January 21, 2010 Pathfinder.
Local Marine Moore Honored

By Caroline Jenkins
for the Pathfinder

The memory of wars gone by is growing dimmer as the years pass. But for some, it is ever present. Learning about World War II was a part of my youth in England. My maternal grandfather died during the war, storming a beach in France when my mother was just 2 years old.
Here in western Montana there are veterans who proudly served their country during WWII. Unfortunately, they moving up in years so it’s important to honor them now, thanking them for the sacrifice they made for our freedom.
On January 8, 2010 a group of veterans gathered at Fire Station 2 in Seeley Lake to honor a very special valley resident and Marine: Bud Moore.
Bud enlisted in the United States Marine Corps in 1943 and found himself at the forefront of the action, including those major battles at Peleliu, Okinawa, and New Briton. Bud was a machine gunner, scout-sniper and First Sergeant in the First Marine Division under famous regimental commander Chesty Puller.
Last week valley resident and former Marine Greg Hamilton had the honor of presenting Bud with some of the famous black volcanic sand from the small island of Iwo Jima. “To all Marines, past and present, Iwo Jima is sacred, hallowed ground,” Hamilton explained.
Access is closed to the island except for one day a year when Americans are allowed to go on the island and pay their respects. In 2006 Hamilton’s daughter Errin, who herself is a Marine, was given the honor of going to Iwo Jima. She gathered a bag of the sacred sand and upon her return, presented her father with a jar of sand. Hamilton in turn last summer presented a jar of sand to his long-time friend Bob Parcell, retired Marine Colonel, of Condon. And Parcell thought it only appropriate to present Bud with a jar.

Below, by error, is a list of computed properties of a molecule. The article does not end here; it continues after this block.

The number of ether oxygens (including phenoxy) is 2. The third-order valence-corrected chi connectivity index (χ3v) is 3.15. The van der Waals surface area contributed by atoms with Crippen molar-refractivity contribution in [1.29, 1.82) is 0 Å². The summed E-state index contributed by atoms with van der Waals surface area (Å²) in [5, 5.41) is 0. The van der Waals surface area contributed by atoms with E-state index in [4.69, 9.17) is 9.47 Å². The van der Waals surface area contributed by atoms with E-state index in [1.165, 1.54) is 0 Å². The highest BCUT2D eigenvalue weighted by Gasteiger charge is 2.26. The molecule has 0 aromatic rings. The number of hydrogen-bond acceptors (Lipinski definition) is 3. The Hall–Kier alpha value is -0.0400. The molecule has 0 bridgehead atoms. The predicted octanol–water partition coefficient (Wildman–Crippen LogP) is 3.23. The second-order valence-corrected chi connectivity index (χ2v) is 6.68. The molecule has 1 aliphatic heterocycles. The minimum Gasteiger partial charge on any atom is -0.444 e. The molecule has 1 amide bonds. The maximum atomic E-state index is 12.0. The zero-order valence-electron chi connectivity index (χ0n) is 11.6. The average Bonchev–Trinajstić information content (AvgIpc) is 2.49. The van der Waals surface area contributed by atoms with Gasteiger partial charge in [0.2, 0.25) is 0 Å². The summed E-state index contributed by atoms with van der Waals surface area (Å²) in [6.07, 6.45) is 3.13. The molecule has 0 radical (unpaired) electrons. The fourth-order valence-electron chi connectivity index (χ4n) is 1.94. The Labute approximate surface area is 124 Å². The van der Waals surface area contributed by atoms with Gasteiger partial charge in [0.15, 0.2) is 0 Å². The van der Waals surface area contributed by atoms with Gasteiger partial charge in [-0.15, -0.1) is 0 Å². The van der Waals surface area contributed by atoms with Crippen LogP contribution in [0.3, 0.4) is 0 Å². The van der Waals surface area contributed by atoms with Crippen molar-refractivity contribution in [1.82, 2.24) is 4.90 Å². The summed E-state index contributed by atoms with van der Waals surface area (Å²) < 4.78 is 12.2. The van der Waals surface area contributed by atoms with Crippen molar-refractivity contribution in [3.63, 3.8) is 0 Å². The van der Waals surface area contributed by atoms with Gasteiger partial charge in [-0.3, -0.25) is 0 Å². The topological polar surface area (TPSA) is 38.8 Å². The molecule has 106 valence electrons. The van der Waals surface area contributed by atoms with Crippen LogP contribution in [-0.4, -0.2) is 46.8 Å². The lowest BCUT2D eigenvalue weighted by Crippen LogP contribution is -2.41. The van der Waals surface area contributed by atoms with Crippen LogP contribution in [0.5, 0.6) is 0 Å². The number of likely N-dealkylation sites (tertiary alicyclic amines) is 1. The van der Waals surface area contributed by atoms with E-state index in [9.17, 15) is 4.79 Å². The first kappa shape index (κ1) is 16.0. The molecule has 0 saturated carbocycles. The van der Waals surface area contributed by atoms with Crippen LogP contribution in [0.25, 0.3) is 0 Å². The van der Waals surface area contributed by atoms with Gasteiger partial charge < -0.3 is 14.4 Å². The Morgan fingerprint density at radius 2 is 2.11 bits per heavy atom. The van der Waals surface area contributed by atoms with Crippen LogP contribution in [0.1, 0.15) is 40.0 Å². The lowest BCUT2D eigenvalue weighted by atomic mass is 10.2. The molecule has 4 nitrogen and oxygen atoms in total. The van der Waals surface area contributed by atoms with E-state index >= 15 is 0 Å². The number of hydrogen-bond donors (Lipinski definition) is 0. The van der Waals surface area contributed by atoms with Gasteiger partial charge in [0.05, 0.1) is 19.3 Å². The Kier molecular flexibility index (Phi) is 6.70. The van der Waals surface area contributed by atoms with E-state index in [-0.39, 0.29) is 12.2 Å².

“On Iwo Jima in February and March of 1945, nearly 7000 Marines and Navy Corpsman made the ultimate sacrifice for their country, and over 18,000 were wounded,” noted Hamilton at last week’s cerrmony. Parcell echoed Hamilton’s sentiment over the weekend, noting, “It is very sacred to the Marine Corps.”
“This is more than just black sand,” Hamilton said. “This is a symbol of the supreme sacrifice made by hard men over 65 years ago for all of us and our country.”
To Marines Bud Moore, Bob Parcell, Greg & Errin Hamilton and to the countless others in our valley, thank you for your commitment and selfless service to our country.

Greg Hamilton presenting Bud Moore with sand from the beach at Iwo Jima. Retired Marine Colonel Bob Parcell of Condon looking on. Photo by Heath Hanson.
Bud Moore speaking with Greg Hamilton prior to the ceremony. Local veterans Joe Nagy and Glen Knopp in the background. Photo by Patrick Constantinides for the Pathfinder.
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